The Etiquette of Email


By Gary Pudles

This past year, one of my senior directo­rs gave a presentation about effective email communication to the attendees of our annual national meeting. It was important to me to provide this training because emails can be easily misinterpreted. In fact, 80% or more of our intention when delivering information is derived from facial expression, voice tone and body language. These signals are not there in an email, text or even a letter. So how do you maintain  etiquette in written (in this case, email) communication, while still getting your point across?

First, consider re-reading your whole message, out loud, before you hit send. When you hear the words, you may know immediately how they sound to a reader. Or step away from your message for a little while. By giving yourself a few minutes after you finish constructing the message, the possibility of error or misinterpretation is vastly reduced. Also, reading it from the recipient’s perspective is any easy way to gauge if the tone of the message is appropriate. “Do you have moment today to discuss this project?” sounds a lot better to your reader than “I need to discuss this project today.”

Don’t forget the subject line either. The subject line is an underrated part of email etiquette and effective communication. You want to give the reader the message’s bottom line, and highlight action items to set expectations. “Invitation to Department Brunch, Please Reply” is more effective than “Department Brunch.”

The most important thing to remember is that writing an email is like telling a story. Knowing how to frame and deliver your story, and packaging your message transcends the business environment. It improves your life. You should write your email with a defined beginning, middle and end. Keeping that sequence will help you organize your thoughts and avoid errors.

These are just a few suggestions to improve your email etiquette. You will be surprised about how just these three little steps can improve your communication. By reading your messages thoroughly, providing simple yet clear subject lines and writing your emails in a clear and organized manner, you avoid making mistakes and confusing your reader all the while saving you time, money and an unnecessary headache.

Simple E-Mail Etiquette in an Increasingly Busy Workday


By Erik Hudson, Contributing Blogger

If you use e-mail regularly, you can appreciate anything that can be implemented to make this communication tool more efficient. Each day tons of information is conveyed back and forth… most of it is useful, but some of it is not. Here are some things that you can do to keep the volume down and the value up:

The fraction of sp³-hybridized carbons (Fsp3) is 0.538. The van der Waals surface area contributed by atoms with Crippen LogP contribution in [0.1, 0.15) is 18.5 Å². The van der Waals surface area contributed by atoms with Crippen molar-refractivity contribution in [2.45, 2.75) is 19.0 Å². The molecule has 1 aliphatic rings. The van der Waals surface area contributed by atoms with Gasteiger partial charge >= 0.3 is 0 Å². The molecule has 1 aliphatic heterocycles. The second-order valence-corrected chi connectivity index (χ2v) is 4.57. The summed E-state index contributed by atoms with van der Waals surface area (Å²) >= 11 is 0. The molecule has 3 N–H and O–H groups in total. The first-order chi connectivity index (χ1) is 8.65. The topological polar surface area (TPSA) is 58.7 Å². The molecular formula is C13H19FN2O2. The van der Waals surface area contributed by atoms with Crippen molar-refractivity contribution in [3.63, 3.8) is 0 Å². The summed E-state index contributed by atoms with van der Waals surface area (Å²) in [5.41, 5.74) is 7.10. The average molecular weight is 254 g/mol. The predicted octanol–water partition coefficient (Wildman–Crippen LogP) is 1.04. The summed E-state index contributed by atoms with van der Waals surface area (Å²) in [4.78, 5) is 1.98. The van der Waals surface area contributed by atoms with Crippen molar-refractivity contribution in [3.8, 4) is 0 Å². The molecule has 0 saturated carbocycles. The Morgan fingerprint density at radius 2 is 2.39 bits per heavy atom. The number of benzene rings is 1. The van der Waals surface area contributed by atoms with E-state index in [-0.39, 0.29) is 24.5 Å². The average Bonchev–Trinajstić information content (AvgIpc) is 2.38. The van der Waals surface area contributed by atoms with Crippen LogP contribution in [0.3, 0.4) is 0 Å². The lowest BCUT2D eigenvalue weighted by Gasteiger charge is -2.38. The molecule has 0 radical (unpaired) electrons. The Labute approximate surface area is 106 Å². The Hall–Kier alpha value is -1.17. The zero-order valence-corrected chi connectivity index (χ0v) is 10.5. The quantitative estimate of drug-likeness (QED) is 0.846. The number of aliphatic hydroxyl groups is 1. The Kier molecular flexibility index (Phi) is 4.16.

1. Use “Reply All” SPARINGLY…
2. Make sure that you only copy required parties
3. Drop people from e-mail strings that don’t need to be included
4. Avoid “thank you” to all when you only want to thank one person
5. Pick up the phone when it makes more sense

So why is it important to be so mindful of the messages you send? Here are some statistics regarding e-mail management and the average American’s workday:

– Typical number of emails sent and received by a business user: 600 per week
– The average American employee spends about a quarter of their working day dealing with email
– Three out of ten spend more than two hours and almost one in ten (8 percent) spend an astonishing four hours or more a day pouring over their Inboxes
– But despite this, it is estimated that 86% of people agree e-mail has made them more efficient!

Finally, how should you manage the influx of messages every day? One thing is for sure – you need a system. Don’t leave everything sitting in your Inbox! Here are some general guidelines:

1. Read each e-mail and… Delete! (Not all of them – just the messages you don’t need anymore)
2. For all e-mail not deleted:
– Reply now
– Mark for reply by the end of the day
– Convert to a task if you cannot reply by the end of the day
– File it in it’s appropriate folder

In the future, we’ll touch more on Folder organization and using Tasks and Calendar Items to keep your day more productive and organized. For now, we hope these tips have been useful, and remember – “Reply All” is not your friend!

Erik Hudson is a Corporate Operations Manager – Outbound Services for AnswerNet.

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